Mark Cavendish feels indebted to his team, Dimension Data, following a hectic 2016 season that saw him juggle commitments and set high targets on both the road and the track, and expects to return to a heavy road schedule next year with the African outfit.
The superstar sprinter, who brought down the curtain on his road season by winning two stages at the Abu Dhabi Tour last weekend, captured Omnium silver medal on the track at the Rio Olympics, came second in the World Championships road race in Qatar earlier this month, and won gold at the Track World Championships in March.
He also grabbed four stage wins at the Tour de France in July to take his career tally to 30.
Asked if he ever had moments of doubt during the season about the ambitious list of objectives he set for himself, Cavendish told reporters in the UAE capital: “I guess so but it’s not something I’m prepared to talk about really.
“I had careful planning and I had great people around me. Team Dimension Data have been beyond supportive this year, letting me miss racing or come to racing not exactly in road fitness to be able to concentrate on the track.
“But ultimately we knew I’d come in good form to the Tour de France, that’s where it really mattered for us. There’s no bigger stage to represent the sponsors and to raise awareness for Qhubeka and put 5,000 children on bicycles.”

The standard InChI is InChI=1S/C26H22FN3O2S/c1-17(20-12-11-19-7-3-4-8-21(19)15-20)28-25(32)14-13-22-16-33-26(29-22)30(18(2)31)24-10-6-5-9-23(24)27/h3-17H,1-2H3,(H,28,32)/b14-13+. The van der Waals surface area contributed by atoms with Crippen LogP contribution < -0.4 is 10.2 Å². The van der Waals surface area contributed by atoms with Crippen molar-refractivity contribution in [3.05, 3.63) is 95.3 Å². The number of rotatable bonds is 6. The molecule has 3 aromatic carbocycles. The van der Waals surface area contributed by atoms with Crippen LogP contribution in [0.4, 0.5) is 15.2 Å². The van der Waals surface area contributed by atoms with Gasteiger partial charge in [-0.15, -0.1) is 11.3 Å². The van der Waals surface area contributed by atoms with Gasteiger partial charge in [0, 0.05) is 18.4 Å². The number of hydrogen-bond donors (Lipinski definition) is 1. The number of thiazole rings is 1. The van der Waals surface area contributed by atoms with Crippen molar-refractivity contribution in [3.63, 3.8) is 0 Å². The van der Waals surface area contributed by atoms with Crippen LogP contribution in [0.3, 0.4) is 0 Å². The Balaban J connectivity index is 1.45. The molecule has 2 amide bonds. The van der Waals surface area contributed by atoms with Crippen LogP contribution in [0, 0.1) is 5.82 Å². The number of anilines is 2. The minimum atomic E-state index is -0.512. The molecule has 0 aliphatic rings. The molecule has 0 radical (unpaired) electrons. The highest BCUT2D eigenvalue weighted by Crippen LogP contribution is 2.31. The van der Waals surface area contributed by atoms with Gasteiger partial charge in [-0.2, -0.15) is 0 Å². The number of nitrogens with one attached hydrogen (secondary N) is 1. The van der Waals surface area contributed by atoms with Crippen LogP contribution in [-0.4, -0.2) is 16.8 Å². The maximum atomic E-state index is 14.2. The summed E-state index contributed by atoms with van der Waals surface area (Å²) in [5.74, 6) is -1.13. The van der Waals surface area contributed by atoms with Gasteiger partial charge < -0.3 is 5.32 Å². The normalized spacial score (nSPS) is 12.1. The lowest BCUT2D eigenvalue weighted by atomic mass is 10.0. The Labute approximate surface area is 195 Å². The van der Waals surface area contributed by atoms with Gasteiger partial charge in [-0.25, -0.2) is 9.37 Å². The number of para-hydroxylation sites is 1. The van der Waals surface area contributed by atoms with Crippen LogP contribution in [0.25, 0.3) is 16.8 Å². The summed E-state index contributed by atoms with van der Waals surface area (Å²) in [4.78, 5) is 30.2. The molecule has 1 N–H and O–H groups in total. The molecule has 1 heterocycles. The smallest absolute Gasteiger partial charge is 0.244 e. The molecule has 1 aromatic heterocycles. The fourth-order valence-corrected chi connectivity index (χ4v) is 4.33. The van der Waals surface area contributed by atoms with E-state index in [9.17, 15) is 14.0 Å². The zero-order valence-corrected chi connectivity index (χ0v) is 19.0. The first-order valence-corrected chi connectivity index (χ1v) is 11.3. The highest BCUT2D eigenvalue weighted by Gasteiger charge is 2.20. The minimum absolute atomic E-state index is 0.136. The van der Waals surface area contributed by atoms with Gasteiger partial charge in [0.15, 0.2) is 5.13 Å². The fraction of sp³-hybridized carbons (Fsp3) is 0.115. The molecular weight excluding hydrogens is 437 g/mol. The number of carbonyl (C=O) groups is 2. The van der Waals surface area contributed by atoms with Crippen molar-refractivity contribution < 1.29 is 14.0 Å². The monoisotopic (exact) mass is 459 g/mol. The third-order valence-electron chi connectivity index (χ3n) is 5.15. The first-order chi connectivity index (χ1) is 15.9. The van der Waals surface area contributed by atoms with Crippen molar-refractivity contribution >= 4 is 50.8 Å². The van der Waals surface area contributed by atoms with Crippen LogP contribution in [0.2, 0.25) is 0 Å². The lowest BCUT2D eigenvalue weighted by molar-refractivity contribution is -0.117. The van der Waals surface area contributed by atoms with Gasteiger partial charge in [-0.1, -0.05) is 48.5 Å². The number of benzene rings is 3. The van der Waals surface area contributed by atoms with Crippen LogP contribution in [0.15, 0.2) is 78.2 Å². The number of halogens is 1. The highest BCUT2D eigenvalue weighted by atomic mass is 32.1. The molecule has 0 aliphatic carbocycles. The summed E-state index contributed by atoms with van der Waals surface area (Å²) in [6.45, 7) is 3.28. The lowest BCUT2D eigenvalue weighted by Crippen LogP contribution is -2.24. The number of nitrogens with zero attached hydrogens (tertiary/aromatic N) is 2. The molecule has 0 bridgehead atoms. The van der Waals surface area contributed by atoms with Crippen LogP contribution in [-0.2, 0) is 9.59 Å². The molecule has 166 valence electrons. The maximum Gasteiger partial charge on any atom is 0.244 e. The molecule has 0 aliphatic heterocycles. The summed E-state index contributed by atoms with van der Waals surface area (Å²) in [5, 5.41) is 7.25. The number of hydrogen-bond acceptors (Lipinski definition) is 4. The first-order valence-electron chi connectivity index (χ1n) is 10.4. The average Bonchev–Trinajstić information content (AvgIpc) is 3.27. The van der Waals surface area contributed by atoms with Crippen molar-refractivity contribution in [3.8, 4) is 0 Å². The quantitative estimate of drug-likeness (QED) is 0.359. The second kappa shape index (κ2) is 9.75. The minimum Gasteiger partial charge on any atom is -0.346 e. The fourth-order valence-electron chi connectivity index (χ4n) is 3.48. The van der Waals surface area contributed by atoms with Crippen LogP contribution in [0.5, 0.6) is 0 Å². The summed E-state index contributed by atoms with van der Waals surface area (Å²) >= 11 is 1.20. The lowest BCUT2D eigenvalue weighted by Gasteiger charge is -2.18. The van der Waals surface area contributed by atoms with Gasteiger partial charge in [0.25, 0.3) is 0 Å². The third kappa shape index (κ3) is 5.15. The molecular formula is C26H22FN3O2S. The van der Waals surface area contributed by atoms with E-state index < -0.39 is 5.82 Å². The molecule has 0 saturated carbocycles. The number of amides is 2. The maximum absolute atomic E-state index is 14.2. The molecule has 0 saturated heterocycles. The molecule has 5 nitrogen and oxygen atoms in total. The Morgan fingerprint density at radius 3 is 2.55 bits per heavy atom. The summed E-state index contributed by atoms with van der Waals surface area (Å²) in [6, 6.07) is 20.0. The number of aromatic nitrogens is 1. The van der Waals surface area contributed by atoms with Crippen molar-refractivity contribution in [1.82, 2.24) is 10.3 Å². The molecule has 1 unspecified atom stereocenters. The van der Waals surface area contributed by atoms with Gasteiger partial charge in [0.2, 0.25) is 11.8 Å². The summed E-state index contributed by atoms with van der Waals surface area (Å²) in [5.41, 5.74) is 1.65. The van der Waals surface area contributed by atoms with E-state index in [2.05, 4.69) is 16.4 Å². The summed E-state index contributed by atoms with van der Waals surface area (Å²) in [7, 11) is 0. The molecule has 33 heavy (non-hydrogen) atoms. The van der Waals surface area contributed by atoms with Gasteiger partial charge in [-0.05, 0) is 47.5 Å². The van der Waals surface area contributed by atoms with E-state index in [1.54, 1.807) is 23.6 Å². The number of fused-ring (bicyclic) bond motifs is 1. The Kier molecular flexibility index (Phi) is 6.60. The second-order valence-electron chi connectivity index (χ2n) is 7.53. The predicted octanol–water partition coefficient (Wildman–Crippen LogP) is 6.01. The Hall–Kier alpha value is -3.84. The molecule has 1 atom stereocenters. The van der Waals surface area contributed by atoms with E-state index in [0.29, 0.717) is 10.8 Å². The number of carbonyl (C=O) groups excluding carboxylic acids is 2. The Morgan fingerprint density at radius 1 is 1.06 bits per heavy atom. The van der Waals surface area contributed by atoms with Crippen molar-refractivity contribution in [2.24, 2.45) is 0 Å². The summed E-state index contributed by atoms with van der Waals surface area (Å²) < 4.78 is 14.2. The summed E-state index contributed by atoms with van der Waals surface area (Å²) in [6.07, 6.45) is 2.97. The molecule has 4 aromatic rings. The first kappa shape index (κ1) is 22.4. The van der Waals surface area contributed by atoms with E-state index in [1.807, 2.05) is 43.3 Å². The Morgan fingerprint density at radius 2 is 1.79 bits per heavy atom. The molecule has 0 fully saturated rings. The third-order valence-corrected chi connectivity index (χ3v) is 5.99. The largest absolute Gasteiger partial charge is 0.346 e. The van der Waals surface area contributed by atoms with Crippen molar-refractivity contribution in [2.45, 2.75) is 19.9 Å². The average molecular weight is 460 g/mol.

Cavendish may have not been willing to talk about any low points he may have experienced this season, but he did describe how tough it was splitting his time between road and track. He doesn’t expect next year to be any easier though, even though he will be going back to a road-heavy schedule.
“It’s not necessarily going to be quieter because I’ll be doing more road racing,” Cavendish said of what he expects of his 2017 season.
“I owe the team a lot from what I missed this year. The demands of road and track cycling are completely different. It’s like Andy Murray playing tennis and playing squash, they’re both racquet sports but they’re different.
“Even Peter Sagan doing the mountain bikes at the Olympics is a lot more similar to the road than what track cycling is. Those demands are going to be easier but it’s still going to be a big year hopefully.”
Overall, Cavendish has amassed 10 victories this year and he is pleased with how things unfolded.
“I’m very happy with it. I had some big targets this year and I have achieved them or came very close. Ideally I’d like to win everything but that’s my nature,” he said in Abu Dhabi.
“I gave my best this year, Team Dimension Data has been brilliant, myself and the team have got a lot of wins, I think we got close to 40 wins this year, that’s big for our first year up in the WorldTour.”
The Manxman’s season is not over yet as he has two Six-Day races ahead of him on the track, with one in London starting on Tuesday, and another in Ghent commencing on November 15 at the famous Kuipke velodrome. The 31-year-old is looking forward to teaming up with Bradley Wiggins in what he expects to be a special occasion for the pair.
“I love it, it’s going to be hard, Ghent is known to be crazy hard, the demands on the riders is a lot. But for me, the stadium is steeped in history, a lot of great riders have ridden there,” said Cavendish, who won the Madison title with Wiggins at Worlds this year.
“To be riding with Brad as World Champions is special, it’ll be like the Eddy Merckx and Patrick Sercu days. There are always a lot of British spectators there and I love racing in Belgium. I got close to winning with Iljo Keisse a couple of years. I’d like to win it this year. I’m not done yet for 2016.”
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